On Racial Justice, Walls of Moms — and How to Reclaim the Future (during a pandemic!)

Jul 25, 2020 | Activism

black lives matter sign Mary DeMocker

Greetings, good people,

Friends are asking me what’s going on in Portland, Oregon, the mostly-white liberal city up the road. I’ve been closely following the Black Lives Matter protests that keep turning into nightly skirmishes with occupying feds, and have some observations: I believe it’s important to:

1)  Support the movement for Black lives.
2) Protest the federal overreach on display.
3) Hold the moral high ground. That means embracing principles of non-violence, especially when Black leaders ask allies to do so.

When the Wall of Moms stepped between protesters and feds, I was impressed. Jealous, even. I wanted to be there! I mean, isn’t my work to encourage parents to use their moral authority  — as life-givers and protectors — in the epic fight for climate justice? And now, hundreds of moms are using that moral authority to protect the right to free assembly and expression! Hallelujah! My sisters!

wall of moms portland Mary DeMocker

I read happily about the growing protests — shared food, community, and righteous anger at Trump’s strongman tactics. When moms were tear-gassed, dads showed up with leaf blowers to blow the gas away. Freaking brilliant. And the media loved it.

But I felt conflicted. Though peaceful protest dominated the day, every night around 11 pm, the Wall of Moms found themselves guarding people who provoked agents, threw smoke bombs, and set fires. The midnight  battles dominated the front page. So, was moms’ precious moral authority being used to . . . provide cover for late-night vandalism and arson? Won’t that justify Trump’s authoritarianism?
Then I read this Washington Post op-ed by E.D. Mondainé, president of the Portland NAACP chapter:

 Portland’s protests were supposed to be about black lives. Now, they’re white spectacle.

He makes clear that protests need to re-center the conversation on Black lives. The next day, Wall of Moms — all White —  ceded leadership to Black moms.Very cool. Thanks, Wall of Moms.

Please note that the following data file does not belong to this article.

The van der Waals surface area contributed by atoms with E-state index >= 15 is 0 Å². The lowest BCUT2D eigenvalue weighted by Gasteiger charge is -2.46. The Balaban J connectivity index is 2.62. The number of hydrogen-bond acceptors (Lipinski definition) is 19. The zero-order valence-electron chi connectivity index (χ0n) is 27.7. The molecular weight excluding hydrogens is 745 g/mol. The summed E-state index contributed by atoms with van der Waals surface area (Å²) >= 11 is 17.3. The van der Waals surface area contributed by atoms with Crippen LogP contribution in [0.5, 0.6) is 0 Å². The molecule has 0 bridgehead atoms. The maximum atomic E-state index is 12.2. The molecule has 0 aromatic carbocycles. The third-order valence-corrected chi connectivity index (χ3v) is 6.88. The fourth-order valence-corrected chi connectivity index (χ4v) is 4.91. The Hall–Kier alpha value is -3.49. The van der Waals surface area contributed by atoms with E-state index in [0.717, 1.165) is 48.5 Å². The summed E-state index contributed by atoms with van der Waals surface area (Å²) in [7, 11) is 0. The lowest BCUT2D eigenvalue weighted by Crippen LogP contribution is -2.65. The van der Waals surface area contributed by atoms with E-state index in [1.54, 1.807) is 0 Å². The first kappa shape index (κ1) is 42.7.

I believe the protests could also reclaim the narrative from Trump by embracing strict non-violence and disavowing all vandalism and violent tactics now in Portland. The book Why Civil Resistance Works: The Strategic Logic of Nonviolent Conflict by Chenoweth & Stephan makes a convincing argument for this: Struggles for justice succeed in the US if they actively — and non-violently– engage 3.5% of the population.

Take that in. 3.5%. That’s not much. And, the current civil rights movement has been called the biggest one ever in the US. Take that in, too.

If we remain non-violent — no more projectiles or pyro-shows — this epic Portland protest could help us toward a national reckoning with racial injustice.
But if we play into Trump’s narrative, we may get him for another four years.

So. What can busy people do right now, under Covid, to support racial justice?

*If you want to start with education on anti-racism, here are some resources:
Hop Hopkins’ essay, “Racism is Killing the Planet,” Sierra
Black Lives Matter reading list for adults
BLM kid reading list

*If you want to help end environmental racism, get Republicans out of office. How?

letters to voters Mary DeMocker

It’s a do-or-die election, folks, and we’ve gotta out the vote. This will be challenging, thanks to a pandemic, Republican voter suppression and gerrymandering, and what looks like a growing federal occupation of American cities. (more on that in this Atlantic article Trump Is Putting on a Show in Portland).  But those of us not working or traveling as much this summer can do the thing proven to get out the vote when it most matters:

**Calling and writing to voters in swing states.**
Lots of groups are helping with this, Click here to join one of Swing Left’s letter-writing parties either online or with your masked pals outside, while kids frolic around their heroic parents.

This is an unprecedented moment of peril and opportunity for democracy and the planet. Stay connected– that’s how we get through.

With love, determination and, of course, a mask,

PS: Check out my Sierra magazine review of Jamie Margolin’s fabulous book Youth to Power: Your Voice and How to Use It 

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